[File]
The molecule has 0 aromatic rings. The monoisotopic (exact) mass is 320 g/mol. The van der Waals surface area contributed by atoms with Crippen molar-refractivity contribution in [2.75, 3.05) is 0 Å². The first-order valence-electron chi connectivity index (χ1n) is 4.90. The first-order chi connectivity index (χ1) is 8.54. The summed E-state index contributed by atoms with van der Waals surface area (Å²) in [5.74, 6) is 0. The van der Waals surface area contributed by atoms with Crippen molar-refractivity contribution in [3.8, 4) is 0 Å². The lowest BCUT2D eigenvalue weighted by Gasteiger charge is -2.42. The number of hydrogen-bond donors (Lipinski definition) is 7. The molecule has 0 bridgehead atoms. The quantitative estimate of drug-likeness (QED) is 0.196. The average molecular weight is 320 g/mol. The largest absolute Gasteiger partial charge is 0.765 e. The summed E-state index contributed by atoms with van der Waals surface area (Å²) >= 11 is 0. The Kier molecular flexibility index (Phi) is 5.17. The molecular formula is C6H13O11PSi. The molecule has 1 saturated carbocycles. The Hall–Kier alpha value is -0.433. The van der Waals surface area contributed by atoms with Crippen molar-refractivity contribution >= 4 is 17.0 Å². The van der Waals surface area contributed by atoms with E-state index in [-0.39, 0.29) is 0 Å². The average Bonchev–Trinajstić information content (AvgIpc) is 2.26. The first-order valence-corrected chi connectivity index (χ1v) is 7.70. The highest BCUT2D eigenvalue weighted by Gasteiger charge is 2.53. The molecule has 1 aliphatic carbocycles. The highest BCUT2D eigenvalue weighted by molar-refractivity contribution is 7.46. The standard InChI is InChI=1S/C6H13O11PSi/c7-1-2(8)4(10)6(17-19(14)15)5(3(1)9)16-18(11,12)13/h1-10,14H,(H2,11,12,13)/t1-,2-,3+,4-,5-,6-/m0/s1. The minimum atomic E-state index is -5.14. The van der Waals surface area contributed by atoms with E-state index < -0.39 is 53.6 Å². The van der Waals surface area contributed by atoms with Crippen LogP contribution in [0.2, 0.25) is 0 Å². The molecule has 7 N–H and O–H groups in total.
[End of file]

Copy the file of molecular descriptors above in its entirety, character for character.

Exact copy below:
The molecule has 0 aromatic rings. The monoisotopic (exact) mass is 320 g/mol. The van der Waals surface area contributed by atoms with Crippen molar-refractivity contribution in [2.75, 3.05) is 0 Å². The first-order valence-electron chi connectivity index (χ1n) is 4.90. The first-order chi connectivity index (χ1) is 8.54. The summed E-state index contributed by atoms with van der Waals surface area (Å²) in [5.74, 6) is 0. The van der Waals surface area contributed by atoms with Crippen molar-refractivity contribution in [3.8, 4) is 0 Å². The lowest BCUT2D eigenvalue weighted by Gasteiger charge is -2.42. The number of hydrogen-bond donors (Lipinski definition) is 7. The molecule has 0 bridgehead atoms. The quantitative estimate of drug-likeness (QED) is 0.196. The average molecular weight is 320 g/mol. The largest absolute Gasteiger partial charge is 0.765 e. The summed E-state index contributed by atoms with van der Waals surface area (Å²) >= 11 is 0. The Kier molecular flexibility index (Phi) is 5.17. The molecular formula is C6H13O11PSi. The molecule has 1 saturated carbocycles. The Hall–Kier alpha value is -0.433. The van der Waals surface area contributed by atoms with Crippen molar-refractivity contribution >= 4 is 17.0 Å². The van der Waals surface area contributed by atoms with E-state index in [-0.39, 0.29) is 0 Å². The average Bonchev–Trinajstić information content (AvgIpc) is 2.26. The first-order valence-corrected chi connectivity index (χ1v) is 7.70. The highest BCUT2D eigenvalue weighted by Gasteiger charge is 2.53. The molecule has 1 aliphatic carbocycles. The highest BCUT2D eigenvalue weighted by molar-refractivity contribution is 7.46. The standard InChI is InChI=1S/C6H13O11PSi/c7-1-2(8)4(10)6(17-19(14)15)5(3(1)9)16-18(11,12)13/h1-10,14H,(H2,11,12,13)/t1-,2-,3+,4-,5-,6-/m0/s1. The minimum atomic E-state index is -5.14. The van der Waals surface area contributed by atoms with E-state index < -0.39 is 53.6 Å². The van der Waals surface area contributed by atoms with Crippen LogP contribution in [0.2, 0.25) is 0 Å². The molecule has 7 N–H and O–H groups in total.